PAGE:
John Doar

3 Dec 1921
11 Nov 2014
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John Michael Doar (December 3, 1921 – November 11, 2014) was an American lawyer and senior counsel with the law firm Doar Rieck Kaley & Mack in New York.

He had a notable role as Assistant Attorney General for Civil Rights from 1960 to 1967, during the civil rights years of the administrations of presidents John F. Kennedy and Lyndon B. Johnson.

He led the government’s response in events such as the admission and protection of James Meredith as the first black student to the University of Mississippi, as well as the evolving response to the civil rights movement promoting integration and voter registration in the South.

Doar was born in Minneapolis, Minnesota, the son of Mae and William Doar.

He served in the United States Army Air Forces during World War II and was a pilot. He was a graduate of Princeton University (A.B. 1944) and the University of California-Berkeley Boalt Hall School of Law (LL.B. 1949).

From 1950 to 1960, Doar then worked in his family’s law firm in New Richmond, Wisconsin.

Doar served as First Assistant and then Assistant Attorney General for Civil Rights in the U.S. Dept. of Justice, from 1960 to 1967, during which time he was involved in several of the most significant events of the American civil rights movement.

In 1961 he operated in Montgomery, Alabama along with his assistant, John Seigenthaler, to protect the Freedom Riders.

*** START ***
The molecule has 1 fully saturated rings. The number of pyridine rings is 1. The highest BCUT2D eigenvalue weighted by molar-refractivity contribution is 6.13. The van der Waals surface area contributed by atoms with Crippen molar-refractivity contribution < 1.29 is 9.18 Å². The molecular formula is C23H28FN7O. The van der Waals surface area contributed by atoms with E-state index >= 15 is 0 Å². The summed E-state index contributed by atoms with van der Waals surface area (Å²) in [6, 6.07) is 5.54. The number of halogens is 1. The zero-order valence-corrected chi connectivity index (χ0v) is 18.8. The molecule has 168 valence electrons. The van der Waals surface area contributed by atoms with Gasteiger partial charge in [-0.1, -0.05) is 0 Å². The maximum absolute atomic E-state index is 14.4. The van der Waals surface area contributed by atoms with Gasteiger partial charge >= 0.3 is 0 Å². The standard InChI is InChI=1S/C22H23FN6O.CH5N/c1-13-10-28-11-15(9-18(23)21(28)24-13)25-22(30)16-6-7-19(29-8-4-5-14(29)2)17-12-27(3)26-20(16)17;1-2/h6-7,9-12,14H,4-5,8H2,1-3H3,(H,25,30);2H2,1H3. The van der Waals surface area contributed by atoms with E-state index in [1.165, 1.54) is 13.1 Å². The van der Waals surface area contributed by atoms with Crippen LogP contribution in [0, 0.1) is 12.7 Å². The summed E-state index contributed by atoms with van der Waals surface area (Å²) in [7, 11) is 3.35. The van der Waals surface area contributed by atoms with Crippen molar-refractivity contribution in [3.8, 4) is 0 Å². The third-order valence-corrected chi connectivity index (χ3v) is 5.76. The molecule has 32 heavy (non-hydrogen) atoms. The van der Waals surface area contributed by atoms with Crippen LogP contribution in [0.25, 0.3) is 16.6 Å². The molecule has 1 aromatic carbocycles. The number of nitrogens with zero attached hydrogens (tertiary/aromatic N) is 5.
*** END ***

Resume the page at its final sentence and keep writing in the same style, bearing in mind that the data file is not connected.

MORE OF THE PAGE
In 1962, he confronted Ross Barnett over Barnett’s attempts to prevent James Meredith from entering the segregated University of Mississippi.

He also prosecuted Collie Leroy Wilkins for federal civil rights violations in the murder of Viola Liuzzo, gaining conviction by an all-white jury in Alabama. In 1963, he calmed an angry mob after the assassination of civil rights leader Medgar Evers, murdered outside his home.

Doar prosecuted the federal case for civil rights violations against the people who were accused of lynching Andrew Goodman, James Chaney and Michael Schwerner, young civil rights workers in Mississippi.

He had earlier contributed to drafting the Civil Rights Act of 1964, which Lyndon Johnson signed to try to enforce constitutional rights for all citizens. In March 1965, Doar was the first to arrive in Montgomery, Alabama during the third of the Selma to Montgomery marches.

He walked into Montgomery half a block ahead of the march in his capacity as Assistant Attorney General.

Doar left the government in 1967.

He went into private practice and worked for Bedford Stuyvesant Development Corporation.

He returned to service in 1974, appointed as Special Counsel for the United States House Committee on the Judiciary, which was then investigating the Watergate scandal and preparing articles of impeachment against Richard Nixon.

He then started a law firm in New York City: Doar, Rieck, Kaley, & Mack.[

Doar died in New York City, New York from congestive heart failure, aged 92.

He is survived by his daughter Gael Walsh, Michael Doar, Robert Doar a former Commissioner of the New York City Human Resources Administration and Burke Doar.

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